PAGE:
Virginia’s First Lady Pamela Northam speaks with children at a preschool program adminstered by the Campagna Center.
Photo by Naku Mayo
While in town for the Scottish Christmas Walk Parade, Pamela Northam, Virginia’s First Lady, visited local preschool children and reinforced her priority of childcare and education before age 5.
The Campagna Center administers the program for three- and four-year olds that Northam visited. The classroom resides in the Jackson Crossing affordable housing development. Northam was greeted with flowers and read with the children.
During her weekend visit, Northam also “had a roundtable discussion with local early childhood stakeholders,” said David Cary, her chief of staff.
Gov. Ralph Northam, who took office in January, established a Children’s Cabinet, an interagency collaborative and advisory body, which his wife Pamela chairs.
Asked what are some of the most decisive priorities for early childhood care and education, she said greater “recognition and respect” for professionals in that field. A childcare worker or preschool teacher is “not just a glorified babysitter.” Early brain development sets a foundation for education for the rest of a person’s life, and so society can realize the “largest return on investment” by focusing on pre-kindergarten, she said.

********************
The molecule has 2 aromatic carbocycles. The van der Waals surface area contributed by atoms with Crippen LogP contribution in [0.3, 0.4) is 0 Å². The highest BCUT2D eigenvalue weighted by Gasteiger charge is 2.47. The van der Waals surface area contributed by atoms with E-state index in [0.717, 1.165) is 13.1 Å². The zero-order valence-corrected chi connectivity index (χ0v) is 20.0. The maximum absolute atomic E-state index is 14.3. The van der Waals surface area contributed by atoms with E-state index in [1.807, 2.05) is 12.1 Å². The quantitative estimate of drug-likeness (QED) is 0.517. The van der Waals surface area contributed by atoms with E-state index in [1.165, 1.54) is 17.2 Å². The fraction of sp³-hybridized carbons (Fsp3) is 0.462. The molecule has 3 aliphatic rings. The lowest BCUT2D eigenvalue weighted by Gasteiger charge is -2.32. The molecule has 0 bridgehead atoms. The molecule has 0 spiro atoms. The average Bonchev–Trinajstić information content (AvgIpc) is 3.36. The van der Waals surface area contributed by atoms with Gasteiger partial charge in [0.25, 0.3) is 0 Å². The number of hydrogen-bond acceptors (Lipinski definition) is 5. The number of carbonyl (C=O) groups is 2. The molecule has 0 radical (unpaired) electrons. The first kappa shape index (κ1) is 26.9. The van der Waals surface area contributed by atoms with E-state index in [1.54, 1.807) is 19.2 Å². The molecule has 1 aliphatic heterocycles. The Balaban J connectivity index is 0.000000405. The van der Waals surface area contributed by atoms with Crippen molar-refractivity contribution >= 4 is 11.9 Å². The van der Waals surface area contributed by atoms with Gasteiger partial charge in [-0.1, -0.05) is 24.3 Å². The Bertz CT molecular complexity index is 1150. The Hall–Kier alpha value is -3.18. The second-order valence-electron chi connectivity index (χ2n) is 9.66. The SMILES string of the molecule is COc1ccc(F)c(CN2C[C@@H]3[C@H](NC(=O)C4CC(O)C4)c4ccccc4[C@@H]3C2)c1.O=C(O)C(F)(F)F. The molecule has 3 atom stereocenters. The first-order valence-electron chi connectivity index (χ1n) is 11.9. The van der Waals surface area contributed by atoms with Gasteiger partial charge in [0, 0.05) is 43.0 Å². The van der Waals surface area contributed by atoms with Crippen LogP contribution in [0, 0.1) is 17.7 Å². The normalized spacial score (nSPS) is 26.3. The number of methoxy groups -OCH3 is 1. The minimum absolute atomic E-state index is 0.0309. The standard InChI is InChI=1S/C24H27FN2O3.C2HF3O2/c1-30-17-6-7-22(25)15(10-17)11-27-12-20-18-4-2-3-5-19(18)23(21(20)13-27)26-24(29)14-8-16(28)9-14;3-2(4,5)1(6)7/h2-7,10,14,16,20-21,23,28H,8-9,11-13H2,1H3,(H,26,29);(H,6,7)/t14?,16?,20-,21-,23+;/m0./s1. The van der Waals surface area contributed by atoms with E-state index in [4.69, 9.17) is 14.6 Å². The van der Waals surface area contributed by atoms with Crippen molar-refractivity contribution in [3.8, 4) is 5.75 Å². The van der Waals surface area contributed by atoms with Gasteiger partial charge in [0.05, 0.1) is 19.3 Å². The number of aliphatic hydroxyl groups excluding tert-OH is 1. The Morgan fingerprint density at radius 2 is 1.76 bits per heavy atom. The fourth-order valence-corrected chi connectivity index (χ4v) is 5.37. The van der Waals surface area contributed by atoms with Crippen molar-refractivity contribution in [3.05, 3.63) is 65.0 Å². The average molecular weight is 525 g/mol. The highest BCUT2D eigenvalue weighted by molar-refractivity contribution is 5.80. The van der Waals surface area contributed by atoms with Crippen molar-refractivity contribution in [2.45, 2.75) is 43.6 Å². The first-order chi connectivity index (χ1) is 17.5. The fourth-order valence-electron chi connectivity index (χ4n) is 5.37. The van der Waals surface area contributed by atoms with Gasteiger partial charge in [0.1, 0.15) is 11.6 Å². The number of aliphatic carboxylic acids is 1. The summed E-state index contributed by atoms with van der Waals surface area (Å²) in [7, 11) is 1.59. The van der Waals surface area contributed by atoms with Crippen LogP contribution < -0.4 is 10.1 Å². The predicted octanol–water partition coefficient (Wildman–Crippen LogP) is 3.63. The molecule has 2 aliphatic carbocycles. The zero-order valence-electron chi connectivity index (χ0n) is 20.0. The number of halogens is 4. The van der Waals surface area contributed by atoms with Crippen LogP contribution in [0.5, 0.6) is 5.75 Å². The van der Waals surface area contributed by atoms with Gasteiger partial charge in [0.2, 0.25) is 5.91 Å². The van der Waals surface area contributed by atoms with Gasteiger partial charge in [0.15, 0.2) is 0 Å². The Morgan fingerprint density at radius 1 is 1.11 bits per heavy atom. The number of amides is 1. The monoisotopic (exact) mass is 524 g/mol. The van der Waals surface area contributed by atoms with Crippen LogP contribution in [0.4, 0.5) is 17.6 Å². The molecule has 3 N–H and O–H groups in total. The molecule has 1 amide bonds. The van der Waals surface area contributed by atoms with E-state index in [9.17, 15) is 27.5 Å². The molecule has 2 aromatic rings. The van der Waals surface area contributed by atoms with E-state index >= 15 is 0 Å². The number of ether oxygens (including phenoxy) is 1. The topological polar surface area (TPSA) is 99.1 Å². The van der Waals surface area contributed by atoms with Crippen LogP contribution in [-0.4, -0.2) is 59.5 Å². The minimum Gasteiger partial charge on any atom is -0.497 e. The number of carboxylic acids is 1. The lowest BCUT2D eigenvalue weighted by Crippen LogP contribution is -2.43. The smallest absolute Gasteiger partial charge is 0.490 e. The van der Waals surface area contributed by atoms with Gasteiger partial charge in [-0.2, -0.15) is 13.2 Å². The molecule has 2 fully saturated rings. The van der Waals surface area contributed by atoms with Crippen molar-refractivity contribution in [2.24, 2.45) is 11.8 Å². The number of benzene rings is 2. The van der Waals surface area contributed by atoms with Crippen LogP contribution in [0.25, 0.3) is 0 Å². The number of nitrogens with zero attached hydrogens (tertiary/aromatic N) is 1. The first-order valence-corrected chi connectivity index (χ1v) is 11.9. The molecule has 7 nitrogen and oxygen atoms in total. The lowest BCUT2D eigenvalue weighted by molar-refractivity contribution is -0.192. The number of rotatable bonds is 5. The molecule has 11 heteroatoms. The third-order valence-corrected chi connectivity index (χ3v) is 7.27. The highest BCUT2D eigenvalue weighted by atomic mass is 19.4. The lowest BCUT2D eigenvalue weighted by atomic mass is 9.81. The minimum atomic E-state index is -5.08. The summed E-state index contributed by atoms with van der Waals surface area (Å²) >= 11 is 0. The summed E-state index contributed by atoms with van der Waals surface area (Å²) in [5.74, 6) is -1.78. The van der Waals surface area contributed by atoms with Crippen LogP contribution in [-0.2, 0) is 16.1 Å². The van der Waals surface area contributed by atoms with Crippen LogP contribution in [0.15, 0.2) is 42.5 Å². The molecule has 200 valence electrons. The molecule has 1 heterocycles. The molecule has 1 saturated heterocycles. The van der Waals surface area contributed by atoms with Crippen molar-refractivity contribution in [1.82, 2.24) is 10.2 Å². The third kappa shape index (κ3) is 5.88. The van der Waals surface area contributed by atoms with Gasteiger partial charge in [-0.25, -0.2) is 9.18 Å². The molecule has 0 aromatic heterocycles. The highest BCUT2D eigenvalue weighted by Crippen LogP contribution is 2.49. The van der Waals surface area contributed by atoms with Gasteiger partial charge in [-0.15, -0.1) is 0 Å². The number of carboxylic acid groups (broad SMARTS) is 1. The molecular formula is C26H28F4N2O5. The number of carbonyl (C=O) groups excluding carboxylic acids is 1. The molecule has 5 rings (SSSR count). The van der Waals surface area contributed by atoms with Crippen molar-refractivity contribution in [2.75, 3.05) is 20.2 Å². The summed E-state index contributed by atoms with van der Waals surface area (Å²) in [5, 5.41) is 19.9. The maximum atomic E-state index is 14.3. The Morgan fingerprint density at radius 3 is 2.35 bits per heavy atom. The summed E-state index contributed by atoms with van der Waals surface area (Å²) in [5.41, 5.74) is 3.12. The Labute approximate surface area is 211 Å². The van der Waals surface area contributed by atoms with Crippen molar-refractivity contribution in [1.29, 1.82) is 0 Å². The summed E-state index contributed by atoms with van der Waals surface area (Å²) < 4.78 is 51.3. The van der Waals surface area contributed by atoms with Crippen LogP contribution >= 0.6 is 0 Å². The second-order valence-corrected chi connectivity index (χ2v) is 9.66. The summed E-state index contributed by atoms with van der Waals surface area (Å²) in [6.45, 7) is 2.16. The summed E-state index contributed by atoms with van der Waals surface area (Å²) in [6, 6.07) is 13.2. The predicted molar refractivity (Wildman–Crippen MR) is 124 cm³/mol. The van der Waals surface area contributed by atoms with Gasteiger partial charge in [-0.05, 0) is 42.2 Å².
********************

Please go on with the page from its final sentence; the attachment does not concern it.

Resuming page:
She said the administration is considering ways to increase teacher compensation and avenues for professional development; incentives to businesses to provide childcare; and ways to promote childcare as a business, in order to attract more people into the profession.
The governor’s budget proposal, which will be released the week after next, will include more details, she said.
Another priority is to build up the capacity of the array of existing local providers, said Jenna Conway, the state’s recently appointed Chief School Readiness Officer, who accompanied Northam’s visit. This includes both out-of-home “center-based” providers which skew eastward in Alexandria, and in-a-private-home “family-based” providers, which skew westward.
It’d be difficult to serve the highest-risk children without “meeting them where they are,” in terms of provider type, she said. This stands in contrast to another school of thought, which holds that center-based settings deliver more quality than family-based settings. Dr. Tammy Mann, Campagna’s executive director, says she appreciates the administration's broader approach.
A third priority is to systematize program quality evaluation. Virginia Quality, the state’s scoring system in which participation is voluntary, captures only 17 percent of programs receiving public resources, according to Conway. So “we don’t know” how the majority fare, she said.